The Society’s policy committees analyse and respond to proposed changes in the law. Key areas from the last few weeks are highlighted below.
UK Withdrawal from the European Union (Continuity) (Scotland) Bill
The aim of this Bill, which completed stage 2 in the Scottish Parliament on 25 November, is to make sure that Scottish law can continue to align with EU law after 31 December 2020. Both our Environment Law sub-committee and Constitutional law sub-committee proposed amendments to the bill, the former on introducing a requirement for Scottish Ministers to consult with the Chair of Environmental Standards Scotland before giving notice to remove a member; and extending the list of relevant bodies with which the functions of Environmental Standards Scotland should be careful not to overlap to include Audit Scotland, the Scottish Information Commissioner and the UK Committee on Climate Change.
The Constitutional Law sub-committee amendments helped prompt consideration of issues such as the delegation of functions to public bodies, the criteria for Scottish Ministers when using the ‘keeping pace’ powers (the use of regulations to keep pace with EU law), and ensuring sufficient parliamentary scrutiny. More information is available on our website.
United Kingdom Internal Market Bill
The UK Internal Market Bill transferred to the House of Lords on 30 September. The Constitutional Law sub-committee issued a briefing on 15 October in advance of the bill’s second reading and suggested amendments ahead of the Committee stage on 26 October.
During committee stage, Part 5 of the bill was significantly amended to remove the clauses which contravened international law and the withdrawal agreement. During report stage, the government accepted the premise of many of the Society’s amendments that we promoted during committee stage. However, due to subsequent opposition amendments, the bill was restructured, removing the opportunity for the amendments to be made. The bill will now proceed from the Lords to the Commons and into the process known as ‘ping pong’ where Lords amendments may be rejected by the Commons and vice versa.
Artificial intelligence and intellectual property
The Intellectual Property sub-committee responded to an Intellectual Property Office consultation on artificial intelligence (AI) and intellectual property (IP).
In preparing its response, the committee held a stakeholder roundtable, inviting participants from industry and academia with a particular interest in AI and machine learning to discuss pertinent issues with our intellectual property (IP) law specialists. The breadth of expertise from a variety of disciplines across the IP spectrum allowed the committee to identify and test the core themes set out below across a range of industries.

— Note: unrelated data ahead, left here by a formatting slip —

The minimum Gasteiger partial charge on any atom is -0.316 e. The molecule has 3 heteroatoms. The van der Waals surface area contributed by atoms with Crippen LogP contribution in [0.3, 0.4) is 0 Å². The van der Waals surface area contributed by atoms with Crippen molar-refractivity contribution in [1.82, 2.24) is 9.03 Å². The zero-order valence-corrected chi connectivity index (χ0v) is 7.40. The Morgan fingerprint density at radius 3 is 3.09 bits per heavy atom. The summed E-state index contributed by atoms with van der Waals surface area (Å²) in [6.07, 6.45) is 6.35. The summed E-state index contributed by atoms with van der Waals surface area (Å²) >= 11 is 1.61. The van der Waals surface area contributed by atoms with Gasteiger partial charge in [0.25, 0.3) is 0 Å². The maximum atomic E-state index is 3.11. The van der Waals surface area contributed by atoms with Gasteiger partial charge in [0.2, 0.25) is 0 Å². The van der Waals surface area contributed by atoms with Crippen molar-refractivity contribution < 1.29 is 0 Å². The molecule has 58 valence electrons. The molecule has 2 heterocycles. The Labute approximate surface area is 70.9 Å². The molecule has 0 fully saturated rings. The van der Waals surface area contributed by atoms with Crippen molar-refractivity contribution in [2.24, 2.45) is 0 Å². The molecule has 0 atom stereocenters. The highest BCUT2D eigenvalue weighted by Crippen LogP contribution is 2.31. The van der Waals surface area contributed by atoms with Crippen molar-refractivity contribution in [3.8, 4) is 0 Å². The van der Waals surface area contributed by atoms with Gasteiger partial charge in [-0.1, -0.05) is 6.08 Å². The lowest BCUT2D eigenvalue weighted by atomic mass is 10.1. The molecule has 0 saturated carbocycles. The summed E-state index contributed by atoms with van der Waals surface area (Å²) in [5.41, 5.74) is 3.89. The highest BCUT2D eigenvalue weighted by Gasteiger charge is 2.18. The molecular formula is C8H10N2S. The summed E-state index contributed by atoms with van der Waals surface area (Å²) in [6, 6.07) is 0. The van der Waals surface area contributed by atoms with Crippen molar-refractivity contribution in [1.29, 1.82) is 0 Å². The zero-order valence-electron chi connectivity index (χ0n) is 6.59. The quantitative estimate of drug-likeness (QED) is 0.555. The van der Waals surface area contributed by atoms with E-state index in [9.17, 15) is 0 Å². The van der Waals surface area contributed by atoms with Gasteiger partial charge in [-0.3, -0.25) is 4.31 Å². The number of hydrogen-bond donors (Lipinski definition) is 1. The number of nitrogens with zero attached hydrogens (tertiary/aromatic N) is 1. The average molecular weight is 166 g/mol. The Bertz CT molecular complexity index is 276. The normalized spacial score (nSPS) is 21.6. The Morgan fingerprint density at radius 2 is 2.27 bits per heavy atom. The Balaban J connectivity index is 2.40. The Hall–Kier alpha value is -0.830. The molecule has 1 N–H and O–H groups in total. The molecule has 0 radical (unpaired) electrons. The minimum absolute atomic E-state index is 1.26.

The response expressed support for the IPO’s objective in ensuring that IP rewards people for creativity and innovation and promoting the value of a modern and effective IP regime in supporting the proper functioning of an innovative economy.
The committee was strongly of the view that overall, the existing IP frameworks adequately cater for AI. This was a consistent theme in the roundtable discussion across all areas of IP: while there are some areas in which clarification as to how the rules apply in the specific context of AI is necessary, the fundamental principles are not affected. You can read our response on our website.
Coronavirus guidance survey
The Scottish Government has published a large amount of guidance on COVID-19, including a number of guides specifically aimed at different sectors in Scotland. In order to improve this guidance they issued a survey requesting feedback from key stakeholders who rely on this guidance to help them identify any issues and gaps.
The Criminal Law committee responded to the survey to highlight the need for guidance in the context of criminal law; and for it to be produced contemporaneously with developments in the law. Among the points raised, the committee pointed out that individuals and businesses should not be subject to criminal law penalties, including fixed penalties, without understanding exactly how and why they have breached the law.
Review of Capital Gains Tax - November 2020
The Office of Tax Simplification issued a consultation seeking views on Capital Gains Tax, specifically the aspects of CGT that are particularly complex and hard to get right, and asked for suggestions for improvements.
The Tax law sub-committee submitted a wide-ranging response covering issues such as taxpayer awareness of liabilities, the strict application of time-limits on disposals following matrimonial separation, and reliefs available to business owners. You can read the response on our website.